News Analysis

Living In The Lab

They are not perfectly controlled and calibrated laboratory experiments, but that’s not the point when firms deploy green building practices in their own offices. They need firsthand evidence something works or doesn’t work, especially when many of those practices are relatively new to most in the architecture, engineering, and construction industry. These handful of firms want to test a product or strategy in a real-world setting, while insulating their clients from repercussions. And with LEED certifications for their offices becoming de rigeur, they have their own projects as willing guinea pigs.

Some firms have put their employees’ productivity on the line to explore and prove a strategy. As part of its LEED for Commercial Interiors (LEED-CI) certification, the global architecture firm HOK moved 235 of its St. Louis office staff from a traditional segmented office to an open floor plan. A handful of closed offices remain, and a variety of conference work stations are available for meetings or phone calls, says Tim Gaidis, a senior associate. “The rentable area per employee went way down—we consolidated 78,000 square feet to 60,000 square feet,” he says. “There was a breaking-in period where people had to get used to a new way of doing things,” he notes, but it has been a success that has carried over to clients. “If we can’t walk the talk, how can we expect our clients to really believe in what we’re proposing?” asks Gaidis.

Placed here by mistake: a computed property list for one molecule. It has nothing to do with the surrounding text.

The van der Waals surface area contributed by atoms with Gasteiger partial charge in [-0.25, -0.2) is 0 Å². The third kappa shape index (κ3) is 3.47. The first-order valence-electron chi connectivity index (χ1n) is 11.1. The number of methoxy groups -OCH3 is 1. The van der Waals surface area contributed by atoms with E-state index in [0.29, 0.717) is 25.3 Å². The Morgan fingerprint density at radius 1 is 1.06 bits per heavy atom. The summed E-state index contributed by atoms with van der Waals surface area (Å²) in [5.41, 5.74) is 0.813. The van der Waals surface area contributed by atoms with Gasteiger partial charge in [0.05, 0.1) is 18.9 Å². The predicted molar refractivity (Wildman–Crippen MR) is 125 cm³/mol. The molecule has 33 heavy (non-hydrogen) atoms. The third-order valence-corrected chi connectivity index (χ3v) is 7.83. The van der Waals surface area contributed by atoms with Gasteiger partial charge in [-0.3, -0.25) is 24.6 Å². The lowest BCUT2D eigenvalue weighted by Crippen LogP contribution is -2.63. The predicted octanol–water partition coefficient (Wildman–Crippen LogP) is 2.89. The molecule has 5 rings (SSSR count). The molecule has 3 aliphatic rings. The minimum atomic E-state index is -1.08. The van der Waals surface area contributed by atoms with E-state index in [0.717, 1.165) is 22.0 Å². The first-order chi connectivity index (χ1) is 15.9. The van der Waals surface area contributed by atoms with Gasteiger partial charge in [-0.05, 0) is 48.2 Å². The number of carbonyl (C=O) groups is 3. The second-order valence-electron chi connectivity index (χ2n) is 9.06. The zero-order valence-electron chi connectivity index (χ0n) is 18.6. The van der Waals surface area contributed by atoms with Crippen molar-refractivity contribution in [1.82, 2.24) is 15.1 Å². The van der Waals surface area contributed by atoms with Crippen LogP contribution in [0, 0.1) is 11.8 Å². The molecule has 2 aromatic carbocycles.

Published January 1, 2008

Roberts, T. (2008, January 1). Living In The Lab. Retrieved from